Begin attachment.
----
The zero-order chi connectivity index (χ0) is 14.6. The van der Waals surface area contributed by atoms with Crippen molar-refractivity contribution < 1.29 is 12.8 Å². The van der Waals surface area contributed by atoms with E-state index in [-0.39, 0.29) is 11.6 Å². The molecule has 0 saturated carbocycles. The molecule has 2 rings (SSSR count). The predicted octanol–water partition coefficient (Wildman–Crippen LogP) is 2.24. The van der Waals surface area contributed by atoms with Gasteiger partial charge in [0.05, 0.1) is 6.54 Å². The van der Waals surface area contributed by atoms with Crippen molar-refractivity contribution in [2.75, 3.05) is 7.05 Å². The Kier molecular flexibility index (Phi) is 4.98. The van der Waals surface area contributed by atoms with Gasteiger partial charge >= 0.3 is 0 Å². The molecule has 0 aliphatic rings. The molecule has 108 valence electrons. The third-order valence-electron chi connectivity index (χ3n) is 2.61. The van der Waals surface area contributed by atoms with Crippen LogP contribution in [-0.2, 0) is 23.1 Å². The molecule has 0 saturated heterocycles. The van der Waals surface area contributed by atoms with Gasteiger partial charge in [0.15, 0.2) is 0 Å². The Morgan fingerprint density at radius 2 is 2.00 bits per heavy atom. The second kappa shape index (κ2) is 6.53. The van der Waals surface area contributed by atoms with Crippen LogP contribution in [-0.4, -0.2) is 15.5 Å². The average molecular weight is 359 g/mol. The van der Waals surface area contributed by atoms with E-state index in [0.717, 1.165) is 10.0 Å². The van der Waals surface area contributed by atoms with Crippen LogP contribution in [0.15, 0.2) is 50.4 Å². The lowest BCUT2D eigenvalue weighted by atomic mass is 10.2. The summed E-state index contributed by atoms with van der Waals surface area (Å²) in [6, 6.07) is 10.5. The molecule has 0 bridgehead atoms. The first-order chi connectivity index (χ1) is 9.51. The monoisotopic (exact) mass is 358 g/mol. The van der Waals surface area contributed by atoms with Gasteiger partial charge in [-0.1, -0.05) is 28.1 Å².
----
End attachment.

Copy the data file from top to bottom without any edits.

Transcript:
The zero-order chi connectivity index (χ0) is 14.6. The van der Waals surface area contributed by atoms with Crippen molar-refractivity contribution < 1.29 is 12.8 Å². The van der Waals surface area contributed by atoms with E-state index in [-0.39, 0.29) is 11.6 Å². The molecule has 0 saturated carbocycles. The molecule has 2 rings (SSSR count). The predicted octanol–water partition coefficient (Wildman–Crippen LogP) is 2.24. The van der Waals surface area contributed by atoms with Gasteiger partial charge in [0.05, 0.1) is 6.54 Å². The van der Waals surface area contributed by atoms with Crippen molar-refractivity contribution in [2.75, 3.05) is 7.05 Å². The Kier molecular flexibility index (Phi) is 4.98. The van der Waals surface area contributed by atoms with Gasteiger partial charge >= 0.3 is 0 Å². The molecule has 0 aliphatic rings. The molecule has 108 valence electrons. The third-order valence-electron chi connectivity index (χ3n) is 2.61. The van der Waals surface area contributed by atoms with Crippen LogP contribution in [-0.2, 0) is 23.1 Å². The molecule has 0 saturated heterocycles. The van der Waals surface area contributed by atoms with Gasteiger partial charge in [0.15, 0.2) is 0 Å². The Morgan fingerprint density at radius 2 is 2.00 bits per heavy atom. The second kappa shape index (κ2) is 6.53. The van der Waals surface area contributed by atoms with Crippen LogP contribution in [-0.4, -0.2) is 15.5 Å². The average molecular weight is 359 g/mol. The van der Waals surface area contributed by atoms with E-state index in [0.717, 1.165) is 10.0 Å². The van der Waals surface area contributed by atoms with Crippen LogP contribution in [0.15, 0.2) is 50.4 Å². The lowest BCUT2D eigenvalue weighted by atomic mass is 10.2. The summed E-state index contributed by atoms with van der Waals surface area (Å²) in [6, 6.07) is 10.5. The molecule has 0 bridgehead atoms. The first-order chi connectivity index (χ1) is 9.51. The monoisotopic (exact) mass is 358 g/mol. The van der Waals surface area contributed by atoms with Gasteiger partial charge in [-0.1, -0.05) is 28.1 Å².